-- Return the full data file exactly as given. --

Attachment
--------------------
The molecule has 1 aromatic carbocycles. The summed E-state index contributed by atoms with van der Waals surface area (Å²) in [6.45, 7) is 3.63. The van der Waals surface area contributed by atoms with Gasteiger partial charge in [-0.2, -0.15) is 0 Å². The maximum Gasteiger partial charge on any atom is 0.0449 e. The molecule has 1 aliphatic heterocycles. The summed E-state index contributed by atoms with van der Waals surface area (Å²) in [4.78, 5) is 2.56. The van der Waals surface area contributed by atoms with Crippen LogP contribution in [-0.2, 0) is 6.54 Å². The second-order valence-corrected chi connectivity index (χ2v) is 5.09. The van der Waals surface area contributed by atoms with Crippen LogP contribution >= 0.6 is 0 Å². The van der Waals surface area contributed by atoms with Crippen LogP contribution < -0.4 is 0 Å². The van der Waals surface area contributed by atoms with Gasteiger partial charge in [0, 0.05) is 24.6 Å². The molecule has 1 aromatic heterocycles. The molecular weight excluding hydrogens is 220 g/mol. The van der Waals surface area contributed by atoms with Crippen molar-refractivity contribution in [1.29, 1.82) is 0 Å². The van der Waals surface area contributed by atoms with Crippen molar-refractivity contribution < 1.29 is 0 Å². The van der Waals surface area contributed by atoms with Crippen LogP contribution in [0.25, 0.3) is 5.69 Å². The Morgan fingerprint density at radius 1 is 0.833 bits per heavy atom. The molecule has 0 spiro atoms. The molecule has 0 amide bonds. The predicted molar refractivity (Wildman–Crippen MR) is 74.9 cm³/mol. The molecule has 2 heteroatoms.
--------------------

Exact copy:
The molecule has 1 aromatic carbocycles. The summed E-state index contributed by atoms with van der Waals surface area (Å²) in [6.45, 7) is 3.63. The van der Waals surface area contributed by atoms with Gasteiger partial charge in [-0.2, -0.15) is 0 Å². The maximum Gasteiger partial charge on any atom is 0.0449 e. The molecule has 1 aliphatic heterocycles. The summed E-state index contributed by atoms with van der Waals surface area (Å²) in [4.78, 5) is 2.56. The van der Waals surface area contributed by atoms with Crippen LogP contribution in [-0.2, 0) is 6.54 Å². The second-order valence-corrected chi connectivity index (χ2v) is 5.09. The van der Waals surface area contributed by atoms with Crippen LogP contribution >= 0.6 is 0 Å². The van der Waals surface area contributed by atoms with Crippen LogP contribution < -0.4 is 0 Å². The van der Waals surface area contributed by atoms with Gasteiger partial charge in [0, 0.05) is 24.6 Å². The molecule has 1 aromatic heterocycles. The molecular weight excluding hydrogens is 220 g/mol. The van der Waals surface area contributed by atoms with Crippen molar-refractivity contribution in [1.29, 1.82) is 0 Å². The van der Waals surface area contributed by atoms with Crippen molar-refractivity contribution < 1.29 is 0 Å². The van der Waals surface area contributed by atoms with Crippen LogP contribution in [0.25, 0.3) is 5.69 Å². The Morgan fingerprint density at radius 1 is 0.833 bits per heavy atom. The molecule has 0 spiro atoms. The molecule has 0 amide bonds. The predicted molar refractivity (Wildman–Crippen MR) is 74.9 cm³/mol. The molecule has 2 heteroatoms.